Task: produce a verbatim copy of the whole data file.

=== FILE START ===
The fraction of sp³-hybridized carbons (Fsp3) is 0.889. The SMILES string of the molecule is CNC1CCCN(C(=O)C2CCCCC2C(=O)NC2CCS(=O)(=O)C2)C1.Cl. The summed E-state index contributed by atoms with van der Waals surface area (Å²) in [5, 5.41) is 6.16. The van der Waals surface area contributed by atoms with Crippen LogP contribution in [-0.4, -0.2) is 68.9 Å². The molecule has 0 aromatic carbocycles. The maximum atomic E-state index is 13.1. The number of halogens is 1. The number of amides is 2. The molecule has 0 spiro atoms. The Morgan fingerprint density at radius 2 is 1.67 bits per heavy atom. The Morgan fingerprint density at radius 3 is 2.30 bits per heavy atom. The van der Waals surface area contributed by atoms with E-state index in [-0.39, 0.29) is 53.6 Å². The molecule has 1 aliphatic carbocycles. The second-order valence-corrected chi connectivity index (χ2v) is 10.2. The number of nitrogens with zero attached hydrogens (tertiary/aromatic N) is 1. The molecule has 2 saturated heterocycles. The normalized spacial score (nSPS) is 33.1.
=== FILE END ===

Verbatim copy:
The fraction of sp³-hybridized carbons (Fsp3) is 0.889. The SMILES string of the molecule is CNC1CCCN(C(=O)C2CCCCC2C(=O)NC2CCS(=O)(=O)C2)C1.Cl. The summed E-state index contributed by atoms with van der Waals surface area (Å²) in [5, 5.41) is 6.16. The van der Waals surface area contributed by atoms with Crippen LogP contribution in [-0.4, -0.2) is 68.9 Å². The molecule has 0 aromatic carbocycles. The maximum atomic E-state index is 13.1. The number of halogens is 1. The number of amides is 2. The molecule has 0 spiro atoms. The Morgan fingerprint density at radius 2 is 1.67 bits per heavy atom. The Morgan fingerprint density at radius 3 is 2.30 bits per heavy atom. The van der Waals surface area contributed by atoms with E-state index in [-0.39, 0.29) is 53.6 Å². The molecule has 1 aliphatic carbocycles. The second-order valence-corrected chi connectivity index (χ2v) is 10.2. The number of nitrogens with zero attached hydrogens (tertiary/aromatic N) is 1. The molecule has 2 saturated heterocycles. The normalized spacial score (nSPS) is 33.1.